DES MOINES - Christmas trees in Iowa and other Midwestern states could become the newest victims of the drought.
The hot, dry summer took a harsh toll on tree seedlings. By 2019, when this year's trees are ready for harvest, the selection could be as sickly and sagging as the one in "A Charlie Brown Christmas."
Growers have also reported losses in Minnesota, Wisconsin and Michigan.
The hot, dry summer took a harsh toll on tree seedlings. By 2019, when this year’s trees are ready for harvest, the selection could be as sickly and sagging as the one in “A Charlie Brown Christmas.”
"I've talked to growers across the Midwest up to upper Michigan, and everybody is sitting between 60 and 80 percent losses" on new seedlings, said tree farmer Jesse Randall, who also works with Iowa State University Forestry Extension. The supply of trees "is going to get real tight in upcoming years."
Randall said the drought was especially hard on fir trees, which are popular among buyers because of their silvery evergreen hues and rich aromas.
Fir trees need a longer window of cool air to establish roots and harden. The early spring warmed the soil too quickly, and the scorching July - during which Des Moines saw two four-day stretches hitting 100 degrees or warmer - were too much for the seedlings to handle, Randall said.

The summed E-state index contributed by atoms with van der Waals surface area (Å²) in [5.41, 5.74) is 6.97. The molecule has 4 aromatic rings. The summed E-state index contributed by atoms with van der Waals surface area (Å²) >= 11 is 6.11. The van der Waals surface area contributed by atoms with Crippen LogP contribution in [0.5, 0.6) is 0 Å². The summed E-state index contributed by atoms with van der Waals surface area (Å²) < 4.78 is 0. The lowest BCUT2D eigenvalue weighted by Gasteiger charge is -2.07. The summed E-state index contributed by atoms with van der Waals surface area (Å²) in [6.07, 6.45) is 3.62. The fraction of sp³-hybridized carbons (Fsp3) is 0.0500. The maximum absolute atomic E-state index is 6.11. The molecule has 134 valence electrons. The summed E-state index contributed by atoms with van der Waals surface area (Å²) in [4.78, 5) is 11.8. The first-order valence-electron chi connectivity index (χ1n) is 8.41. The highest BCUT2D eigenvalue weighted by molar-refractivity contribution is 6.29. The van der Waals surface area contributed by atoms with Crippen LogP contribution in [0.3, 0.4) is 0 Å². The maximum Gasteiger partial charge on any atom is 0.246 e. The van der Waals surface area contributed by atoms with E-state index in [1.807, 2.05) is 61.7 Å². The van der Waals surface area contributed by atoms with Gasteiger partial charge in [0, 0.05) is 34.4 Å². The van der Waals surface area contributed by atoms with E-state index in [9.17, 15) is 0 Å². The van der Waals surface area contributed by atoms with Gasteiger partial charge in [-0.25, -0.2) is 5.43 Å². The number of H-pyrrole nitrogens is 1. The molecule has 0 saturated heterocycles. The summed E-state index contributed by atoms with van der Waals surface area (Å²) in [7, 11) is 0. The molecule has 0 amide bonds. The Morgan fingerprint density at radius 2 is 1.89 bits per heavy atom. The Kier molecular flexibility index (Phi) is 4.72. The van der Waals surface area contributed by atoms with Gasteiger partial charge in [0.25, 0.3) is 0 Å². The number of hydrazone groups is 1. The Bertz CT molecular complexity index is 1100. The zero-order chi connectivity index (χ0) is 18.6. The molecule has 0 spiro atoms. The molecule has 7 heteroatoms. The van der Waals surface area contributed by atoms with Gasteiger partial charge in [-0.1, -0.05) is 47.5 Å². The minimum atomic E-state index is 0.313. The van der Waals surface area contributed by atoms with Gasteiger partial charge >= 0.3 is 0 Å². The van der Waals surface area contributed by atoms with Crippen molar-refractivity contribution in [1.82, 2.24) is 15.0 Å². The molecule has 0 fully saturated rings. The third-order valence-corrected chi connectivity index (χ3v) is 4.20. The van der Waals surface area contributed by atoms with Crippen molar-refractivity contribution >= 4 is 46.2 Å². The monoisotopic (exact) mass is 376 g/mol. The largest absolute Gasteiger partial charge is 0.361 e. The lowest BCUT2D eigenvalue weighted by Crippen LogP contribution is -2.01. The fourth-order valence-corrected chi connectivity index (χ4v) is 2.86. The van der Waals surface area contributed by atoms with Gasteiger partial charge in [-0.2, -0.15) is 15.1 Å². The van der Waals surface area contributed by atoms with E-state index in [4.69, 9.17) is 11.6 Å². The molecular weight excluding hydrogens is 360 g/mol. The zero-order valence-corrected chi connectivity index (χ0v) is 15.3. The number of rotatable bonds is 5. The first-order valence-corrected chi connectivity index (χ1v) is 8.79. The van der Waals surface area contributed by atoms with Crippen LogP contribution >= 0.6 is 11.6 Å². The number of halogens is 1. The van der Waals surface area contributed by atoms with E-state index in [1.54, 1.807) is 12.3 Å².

"It was just a perfect storm," Randall said. This summer was hard not only on seedlings "but second- and third-year trees that had flaws in their root system or were improperly planted."
Meanwhile, thousands of tree seedlings in northwest Iowa have already died, according to the Sioux City Journal.
"We're discovering that maybe 90 percent of our seedlings are lost," said Neal Bork, of Country Pines Tree Farm near Marcus. "Anything that we didn't water."
The dry summer won't impact this year's Christmas trees. It takes at least seven years for varieties of pine, fir and spruce to get big enough to sell as Christmas trees.
Bork and other growers must replace the dead seedlings next spring, making for twice as much work during planting season, or have fewer trees for customers to choose from once the trees reach desirable height.
Officials say next year's growing season will be critical in determining whether customers will have the size and variety of trees they're used to in seven years.
Older trees grow from April to June, but young trees are about a month behind, said Iowa Christmas Tree Growers Association President Bob Moulds.
The majority of the growers in the 80-member association lost more than 50 percent of their seedlings, Moulds said.